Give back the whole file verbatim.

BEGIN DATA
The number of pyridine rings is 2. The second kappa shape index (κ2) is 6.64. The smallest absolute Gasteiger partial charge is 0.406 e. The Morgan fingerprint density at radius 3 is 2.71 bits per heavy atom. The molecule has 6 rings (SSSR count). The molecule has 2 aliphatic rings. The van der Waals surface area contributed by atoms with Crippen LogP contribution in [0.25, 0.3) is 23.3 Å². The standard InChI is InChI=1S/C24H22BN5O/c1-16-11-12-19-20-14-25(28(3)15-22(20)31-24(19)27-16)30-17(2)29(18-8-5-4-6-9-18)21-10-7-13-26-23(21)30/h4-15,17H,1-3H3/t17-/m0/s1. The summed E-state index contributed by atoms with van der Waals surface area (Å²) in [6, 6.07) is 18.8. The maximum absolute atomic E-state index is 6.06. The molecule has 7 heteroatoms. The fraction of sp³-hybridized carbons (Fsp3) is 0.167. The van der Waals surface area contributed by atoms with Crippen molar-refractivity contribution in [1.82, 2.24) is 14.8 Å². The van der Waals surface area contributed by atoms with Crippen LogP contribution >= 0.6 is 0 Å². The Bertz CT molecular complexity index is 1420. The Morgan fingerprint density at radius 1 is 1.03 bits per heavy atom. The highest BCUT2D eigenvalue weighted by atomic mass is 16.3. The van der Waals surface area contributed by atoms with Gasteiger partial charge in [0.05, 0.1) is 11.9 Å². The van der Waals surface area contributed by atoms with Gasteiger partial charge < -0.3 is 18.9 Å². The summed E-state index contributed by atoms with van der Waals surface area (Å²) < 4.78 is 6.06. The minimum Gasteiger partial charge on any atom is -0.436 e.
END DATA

The number of pyridine rings is 2. The second kappa shape index (κ2) is 6.64. The smallest absolute Gasteiger partial charge is 0.406 e. The Morgan fingerprint density at radius 3 is 2.71 bits per heavy atom. The molecule has 6 rings (SSSR count). The molecule has 2 aliphatic rings. The van der Waals surface area contributed by atoms with Crippen LogP contribution in [0.25, 0.3) is 23.3 Å². The standard InChI is InChI=1S/C24H22BN5O/c1-16-11-12-19-20-14-25(28(3)15-22(20)31-24(19)27-16)30-17(2)29(18-8-5-4-6-9-18)21-10-7-13-26-23(21)30/h4-15,17H,1-3H3/t17-/m0/s1. The summed E-state index contributed by atoms with van der Waals surface area (Å²) in [6, 6.07) is 18.8. The maximum absolute atomic E-state index is 6.06. The molecule has 7 heteroatoms. The fraction of sp³-hybridized carbons (Fsp3) is 0.167. The van der Waals surface area contributed by atoms with Crippen molar-refractivity contribution in [1.82, 2.24) is 14.8 Å². The van der Waals surface area contributed by atoms with Crippen LogP contribution >= 0.6 is 0 Å². The Bertz CT molecular complexity index is 1420. The Morgan fingerprint density at radius 1 is 1.03 bits per heavy atom. The highest BCUT2D eigenvalue weighted by atomic mass is 16.3. The van der Waals surface area contributed by atoms with Gasteiger partial charge in [0.05, 0.1) is 11.9 Å². The van der Waals surface area contributed by atoms with Gasteiger partial charge < -0.3 is 18.9 Å². The summed E-state index contributed by atoms with van der Waals surface area (Å²) < 4.78 is 6.06. The minimum Gasteiger partial charge on any atom is -0.436 e.